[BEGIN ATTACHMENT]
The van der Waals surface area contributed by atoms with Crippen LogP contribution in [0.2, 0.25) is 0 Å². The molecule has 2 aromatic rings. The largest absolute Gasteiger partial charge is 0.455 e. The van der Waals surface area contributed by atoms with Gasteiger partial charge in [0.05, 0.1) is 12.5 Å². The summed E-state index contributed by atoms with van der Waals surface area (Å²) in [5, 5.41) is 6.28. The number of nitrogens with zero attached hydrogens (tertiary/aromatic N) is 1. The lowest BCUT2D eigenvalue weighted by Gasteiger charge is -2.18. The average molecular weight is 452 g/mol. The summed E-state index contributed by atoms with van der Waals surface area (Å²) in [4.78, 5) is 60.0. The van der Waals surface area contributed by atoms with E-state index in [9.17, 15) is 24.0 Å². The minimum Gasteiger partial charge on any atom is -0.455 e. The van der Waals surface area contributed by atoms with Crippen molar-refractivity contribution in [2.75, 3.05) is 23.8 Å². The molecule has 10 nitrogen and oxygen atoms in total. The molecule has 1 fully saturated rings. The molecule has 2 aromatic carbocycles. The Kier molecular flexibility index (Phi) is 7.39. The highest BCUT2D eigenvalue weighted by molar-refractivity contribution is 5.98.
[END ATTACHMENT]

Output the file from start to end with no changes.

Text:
The van der Waals surface area contributed by atoms with Crippen LogP contribution in [0.2, 0.25) is 0 Å². The molecule has 2 aromatic rings. The largest absolute Gasteiger partial charge is 0.455 e. The van der Waals surface area contributed by atoms with Gasteiger partial charge in [0.05, 0.1) is 12.5 Å². The summed E-state index contributed by atoms with van der Waals surface area (Å²) in [5, 5.41) is 6.28. The number of nitrogens with zero attached hydrogens (tertiary/aromatic N) is 1. The lowest BCUT2D eigenvalue weighted by Gasteiger charge is -2.18. The average molecular weight is 452 g/mol. The summed E-state index contributed by atoms with van der Waals surface area (Å²) in [4.78, 5) is 60.0. The van der Waals surface area contributed by atoms with E-state index in [9.17, 15) is 24.0 Å². The minimum Gasteiger partial charge on any atom is -0.455 e. The van der Waals surface area contributed by atoms with Crippen molar-refractivity contribution in [2.75, 3.05) is 23.8 Å². The molecule has 10 nitrogen and oxygen atoms in total. The molecule has 1 fully saturated rings. The molecule has 2 aromatic carbocycles. The Kier molecular flexibility index (Phi) is 7.39. The highest BCUT2D eigenvalue weighted by molar-refractivity contribution is 5.98.